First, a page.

Gollum takes the abuse, gives a little back, and skulks off, beaten down, any guilty feelings he may have had banished. Sam will later warn Frodo about the danger of the “Stinker” side of Gollum’s personality being a threat, but Sam is the one bringing it out more than any other person. Maybe it is the general likeability of Sam so far in the story that makes this so jarring: it seems less a case of rounding him out as a character and more of a complete about face.

They call Gollum and he doesn’t come back. This is a very bad sign that the hobbits don’t really pick up on, though perhaps the reader does. Sam, aside from being a terrible person, goes back to his root trait of occasional stupidity, leaving part of his small campfire burning, attracting attention to their position.

The duo are rumbled, easily captured by some men, quickly identified as Gondorians, so the tension is reduced pretty fast. We get less than a page of rapid exposition here, as Frodo meets Faramir and gives a brief outline of the entire plot so far, leaving the Ring out:

We have come by long ways – out of Rivendell, or Imladris as some call it.’ Here Faramir started and grew intent. ‘Seven companions we had: one we lost at Moria, the others we left at Parth Galen above Rauros: two of my kin; a Dwarf there was also, and an Elf, and two Men. They were Aragorn; and Boromir, who said that he came out of Minas Tirith, a city in the South.

It comes thick and fast, and it must sound kind of crazy, but for the Boromir stuff that seals its authenticity. This whole sequence is a blur, as Faramir is introduced and brought up to speed in a fashion so rapid that it almost reads like a different author is writing it. Sam is the gruff one, retorting some of the insults that the hobbits receive effectively for the character.

The following pages paint these guys, the Gondor version of the Rangers we know through Aragorn, as a guerrilla army, a small band that is striking and ambushing Sauron’s forces in the area, especially the “evil men” that are passing to the gate we saw in the last chapter. Everything, from the way they are described in terms of general appearance, weaponry, stature and language, is done to paint a picture of these men as both good, noble, and Elf-like in many ways. Faramir, from the conversation of his men, soon takes the form of the “charmed” leader in our minds, the brave and resourceful Captain, much beloved by those that he commands. An element of defeatism is also seen though, as one soldier openly talks about the likelihood of Gondor’s fall: a morale problem, which Tolkien will come back to again and again, is evident.

The ambush happens quickly and is described more in sound then in sight, and it is done rather excellently, the reader’s imagination forming the actual picture of the attack, from the arrows, the panicked enemy, the rout that follows. This sequence also includes the following short internal thoughts of Sam, upon viewing a dead “Southron”, which I always liked as a piece of writing on the moral ambiguity of war and the people who fight it:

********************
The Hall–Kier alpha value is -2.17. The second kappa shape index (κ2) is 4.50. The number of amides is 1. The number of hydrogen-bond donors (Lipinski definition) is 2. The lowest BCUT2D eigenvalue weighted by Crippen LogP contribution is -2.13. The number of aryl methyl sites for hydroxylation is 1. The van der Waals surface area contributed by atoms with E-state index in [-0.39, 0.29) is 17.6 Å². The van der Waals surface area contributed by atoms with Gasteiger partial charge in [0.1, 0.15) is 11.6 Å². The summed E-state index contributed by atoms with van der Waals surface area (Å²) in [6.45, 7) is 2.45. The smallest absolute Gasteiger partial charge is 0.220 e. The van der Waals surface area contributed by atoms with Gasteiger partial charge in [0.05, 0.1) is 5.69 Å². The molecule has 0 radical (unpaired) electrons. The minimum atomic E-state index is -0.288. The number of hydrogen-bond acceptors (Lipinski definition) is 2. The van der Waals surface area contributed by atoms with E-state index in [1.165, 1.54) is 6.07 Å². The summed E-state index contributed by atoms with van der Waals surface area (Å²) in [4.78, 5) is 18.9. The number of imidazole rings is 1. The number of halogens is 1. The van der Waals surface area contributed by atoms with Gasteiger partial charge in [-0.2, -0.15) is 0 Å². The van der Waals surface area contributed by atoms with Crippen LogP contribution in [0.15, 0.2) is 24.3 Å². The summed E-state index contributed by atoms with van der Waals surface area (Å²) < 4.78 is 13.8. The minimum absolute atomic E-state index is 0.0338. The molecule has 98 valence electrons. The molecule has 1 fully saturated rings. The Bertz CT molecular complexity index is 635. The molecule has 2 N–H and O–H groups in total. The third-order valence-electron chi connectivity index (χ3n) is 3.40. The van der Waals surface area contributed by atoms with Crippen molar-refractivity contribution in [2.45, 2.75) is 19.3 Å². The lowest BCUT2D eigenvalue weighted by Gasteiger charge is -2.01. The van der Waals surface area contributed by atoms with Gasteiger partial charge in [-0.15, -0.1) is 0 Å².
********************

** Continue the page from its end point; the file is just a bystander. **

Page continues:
“It was Sam’s first view of a battle of Men against Men, and he did not like it much. He was glad that he could not see the dead face. He wondered what the man’s name was and where he came from; and if he was really evil of heart, or what lies or threats had led him on the long march from his home; and if he would not really rather have stayed there in peace.”

In The Lord Of The Rings it is typical for Tolkien to assign roles to “good” or “evil”, but this is the rare instance when he explores the possibility that fundamentally good people might end up fighting on the side of Sauron, through deceit or force. We won’t really come back to this all that much from this point, but it is a passage worth considering.

We get our first glimpse of an actual Mumak, a rather quick firing of the plot gun that was introduced at the end of the last chapter. War Elephants mark these guys out as African based again, though these beasts are described as quite a bit larger than their real-life counterparts. Fearsome though, but the easy way that this one gets dealt with (they just kind of get out of its way) does not exactly make them seem too dangerous. Ominous last words end the chapter, as it is made clear that the hobbits will be sticking around with these guys for a while: “Mablung laughed. `I do not think the Captain will leave you here, Master Samwise,’ he said. ‘But you shall see.’”

This chapter is one that, for the most part, I am not especially fond of, and four chapters in, paints a fairly dire picture of Book Four as a whole so far. The opening sections are aimless and lack the usual Tolkien punch when it comes to evocative imagery, and Sam’s later treatment of Gollum crosses the line from justifiably suspicious to downright nasty, in a way that is bound to cause revulsion in the reader. The whole thing is just about saved by the action of the conclusion, and that brief bit of toe dipping into the realms of more ambiguous alignments, but then again it also includes the most rapid and unappealing info dump in the story. Faramir doesn’t get a chance to engage the reader at all, and again, it seems like “Of Herbs And Stewed Rabbit” could have been merged into an adjoining chapter without too much difficulty. We’re heading into another stop-off, Lorien-like, that will kill the momentum of the journey (though, that is not to say that it will be wasted time in terms of good story-telling) so a succession of chapters in this vein is not to be overly-welcomed.

Next up, Book Four heads into more recognisable territory.

For more Chapter by Chapter reviews of The Lord of the Rings, check out the index here.

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1 Response to The Lord Of The Rings, Chapter By Chapter: Of Herbs And Stewed Rabbit

  1. Pingback: The Lord Of The Rings, Chapter By Chapter: Index | Never Felt Better